Egypt under British rule began in 1882 when English forces occupied the country during the Anglo-Egyptian war. The first period of rule which lasted until 1914 was dubbed the Veiled Protectorate, where the Khedivate of Egypt stood as an autonomous province of the Ottoman Empire and the British held a de facto protectorate over the country. The Veiled Protectorate lasted until the Ottoman Empire joined World War I.
Veiled Protectorate: Before the Formality
The ruling dynasty of Egypt in the 19th century spent mass sums of money in infrastructural development but was unable to repay the loans invested in these projects. Consequently, the country was overtaken by mainly European financers which took control of the Egyptian treasury, reorienting the economy towards capital gain and profitability.
By 1882, many Arabic Nationalist and Islamic groups posed a strong opposition to European influence in the Middle East, leading to palpable tension amongst natives. During this time, Egypt was the most powerful and influential of all Arab countries, and a dangerous opposition led by the Egyptian army was formed. The Egyptian military saw the reorientation of Cairo’s finances as progress away from autonomous control and a threat to Egyptian privileges. A military demonstration (called the ‘Urabi Revolt) in 1881 forced Khedive Tewfiq to denounce the Prime Minister and impose rule by his decree.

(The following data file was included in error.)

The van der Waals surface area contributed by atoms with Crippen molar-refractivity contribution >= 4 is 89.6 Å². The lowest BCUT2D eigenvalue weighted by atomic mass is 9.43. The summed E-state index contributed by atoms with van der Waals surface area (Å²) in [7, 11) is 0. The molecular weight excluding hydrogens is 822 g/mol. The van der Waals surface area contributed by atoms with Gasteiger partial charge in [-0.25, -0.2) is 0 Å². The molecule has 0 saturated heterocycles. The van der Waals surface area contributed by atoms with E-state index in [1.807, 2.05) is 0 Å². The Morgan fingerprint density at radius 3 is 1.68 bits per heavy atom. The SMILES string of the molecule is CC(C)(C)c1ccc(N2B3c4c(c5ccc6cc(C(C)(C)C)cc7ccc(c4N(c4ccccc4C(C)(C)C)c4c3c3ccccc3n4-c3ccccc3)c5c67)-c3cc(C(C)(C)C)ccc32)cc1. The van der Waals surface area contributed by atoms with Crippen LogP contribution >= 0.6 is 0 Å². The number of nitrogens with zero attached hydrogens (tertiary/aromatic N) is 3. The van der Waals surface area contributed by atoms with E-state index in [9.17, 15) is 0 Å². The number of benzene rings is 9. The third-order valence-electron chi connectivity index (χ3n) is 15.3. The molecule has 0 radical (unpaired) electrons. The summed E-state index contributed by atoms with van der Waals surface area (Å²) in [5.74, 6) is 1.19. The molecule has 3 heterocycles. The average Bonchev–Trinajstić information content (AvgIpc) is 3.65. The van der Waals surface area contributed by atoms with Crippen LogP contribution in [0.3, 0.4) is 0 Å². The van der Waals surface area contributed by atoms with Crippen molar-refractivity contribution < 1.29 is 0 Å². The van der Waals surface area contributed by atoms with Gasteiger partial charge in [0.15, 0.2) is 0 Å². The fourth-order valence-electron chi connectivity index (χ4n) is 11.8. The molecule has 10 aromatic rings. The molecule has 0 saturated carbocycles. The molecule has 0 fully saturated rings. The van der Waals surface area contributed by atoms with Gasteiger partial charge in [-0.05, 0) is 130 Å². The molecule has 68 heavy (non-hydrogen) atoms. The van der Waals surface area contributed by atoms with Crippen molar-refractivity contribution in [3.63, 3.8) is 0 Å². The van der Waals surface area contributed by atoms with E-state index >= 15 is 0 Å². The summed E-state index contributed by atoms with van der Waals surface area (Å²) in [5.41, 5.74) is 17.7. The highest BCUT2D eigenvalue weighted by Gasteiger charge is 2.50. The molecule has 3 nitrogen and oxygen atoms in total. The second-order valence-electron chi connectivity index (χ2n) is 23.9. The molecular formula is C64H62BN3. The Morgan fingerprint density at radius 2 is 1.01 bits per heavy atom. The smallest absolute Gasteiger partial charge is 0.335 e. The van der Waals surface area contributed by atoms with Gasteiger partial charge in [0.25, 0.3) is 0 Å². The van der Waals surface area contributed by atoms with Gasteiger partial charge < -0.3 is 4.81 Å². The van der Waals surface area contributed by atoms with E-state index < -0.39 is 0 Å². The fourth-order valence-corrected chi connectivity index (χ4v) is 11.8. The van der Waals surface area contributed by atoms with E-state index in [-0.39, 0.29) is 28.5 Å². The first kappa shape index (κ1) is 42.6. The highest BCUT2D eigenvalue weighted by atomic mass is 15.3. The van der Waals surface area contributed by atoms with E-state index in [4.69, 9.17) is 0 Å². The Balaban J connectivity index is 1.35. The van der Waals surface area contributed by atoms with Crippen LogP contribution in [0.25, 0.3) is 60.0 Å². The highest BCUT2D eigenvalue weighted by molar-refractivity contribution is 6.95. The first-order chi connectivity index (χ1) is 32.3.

In April of that year, both France and Great Britain sent warships to Alexandria to bolster Khedive Tewfiq and to protect European assets. Army officewrs led by Ahmed Urabi seized control of the government, and by June control had fully transferred to Urabi’s rule, wherein the new revolutionary government began to nationalize all assets in the country. When anti-European violence broke out the British began a naval bombardment of the city.
The Formal Protectorate
The British established a formal protectorate in 1914 after declaring a war with the Ottoman Empire. Here, they reposed the Khedive and replaced him with a family member who was appointed Sultan by the British. Following this, a delegation attended the Paris Peace Conference of 1919 to demand Egypt’s independence. The group was soon thereafter arrested and deported to Malta, which triggered a massive civil uprising in Egypt.
Many years after the end of the Veiled Protectorate, the last British forces withdrew from Egypt in 1956 in accordance with an agreement set in 1954 after the Suez Crisis.